The Palmer House Hilton, the country’s longest continually operating hotel and birthplace of the American Hotel & Lodging Association, celebrated its 140th anniversary in grand fashion with a dedicated ceremony in September. Speaking at the ceremony were Illinois Governor Patrick Quinn and Chicago Mayor Richard M. Daley, alongside notable guests Chicago Alderman Brendan Reilly, Master of Ceremonies Bill Kurtis, and Potter Palmer IV. During the historic occasion, the property unveiled its recently appointed Chicago landmark plaque. General Manager Dean Lane and Thor Equities’ Joseph J. Sitt personally welcomed guests to the event.
“This is truly a momentous occasion—a great American story centered around a visionary man,” says Lane.
On Sept. 26, 1871, businessman Potter Palmer opened the hotel, initiating a history of welcoming guests from all corners of the globe, including every U.S. president. The Palmer House Hilton is one of 26 surviving grand palace hotels in the United States, and houses countless works of art, historical inventions, and memories.
“The Palmer House is part of what makes Chicago the great American city it is today,” says Mayor Daley. “It’s one of those rare historical treasures that we’re so proud to still have today and a property that you just can’t re-create.”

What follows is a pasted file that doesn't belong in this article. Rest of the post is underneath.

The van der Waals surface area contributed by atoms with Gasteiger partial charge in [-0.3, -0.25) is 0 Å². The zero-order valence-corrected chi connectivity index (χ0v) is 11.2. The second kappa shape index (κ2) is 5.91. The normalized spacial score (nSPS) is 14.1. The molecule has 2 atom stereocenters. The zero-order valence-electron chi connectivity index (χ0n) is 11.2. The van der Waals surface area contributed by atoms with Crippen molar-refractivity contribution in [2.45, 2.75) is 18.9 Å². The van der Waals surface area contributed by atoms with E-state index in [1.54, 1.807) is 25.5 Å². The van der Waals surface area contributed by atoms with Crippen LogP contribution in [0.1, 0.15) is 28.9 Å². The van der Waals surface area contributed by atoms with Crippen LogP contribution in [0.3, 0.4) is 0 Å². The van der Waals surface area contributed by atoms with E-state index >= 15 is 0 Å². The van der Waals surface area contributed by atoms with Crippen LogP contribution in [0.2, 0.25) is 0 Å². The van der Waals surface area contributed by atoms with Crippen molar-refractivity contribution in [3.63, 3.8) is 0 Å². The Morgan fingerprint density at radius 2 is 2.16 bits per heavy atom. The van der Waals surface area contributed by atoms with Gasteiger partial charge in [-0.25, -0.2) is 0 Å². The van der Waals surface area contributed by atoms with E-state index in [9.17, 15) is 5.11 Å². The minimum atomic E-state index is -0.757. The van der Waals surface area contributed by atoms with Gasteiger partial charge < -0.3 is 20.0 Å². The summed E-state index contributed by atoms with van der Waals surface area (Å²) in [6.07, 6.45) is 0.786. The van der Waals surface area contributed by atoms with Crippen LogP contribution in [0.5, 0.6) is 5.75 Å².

Marrying old world grandeur with modern day amenities, the majestic hotel—situated in the heart of Chicago’s Loop neighborhood—originally was a wedding gift from Palmer to his wife Bertha, a renowned socialite, philanthropist and patron of the arts.
The outdoor ceremony took place in front of the property’s main entrance. After some opening remarks by dignitaries, a dedicated bronze plaque was unveiled, recognizing the hotel as a valued landmark in the City of Chicago. After the ceremony, guests were invited into the lobby of the hotel for a special celebratory reception, featuring a champagne toast and special cake cutting, which was led by Executive Pastry Chef Fabrice Bouet.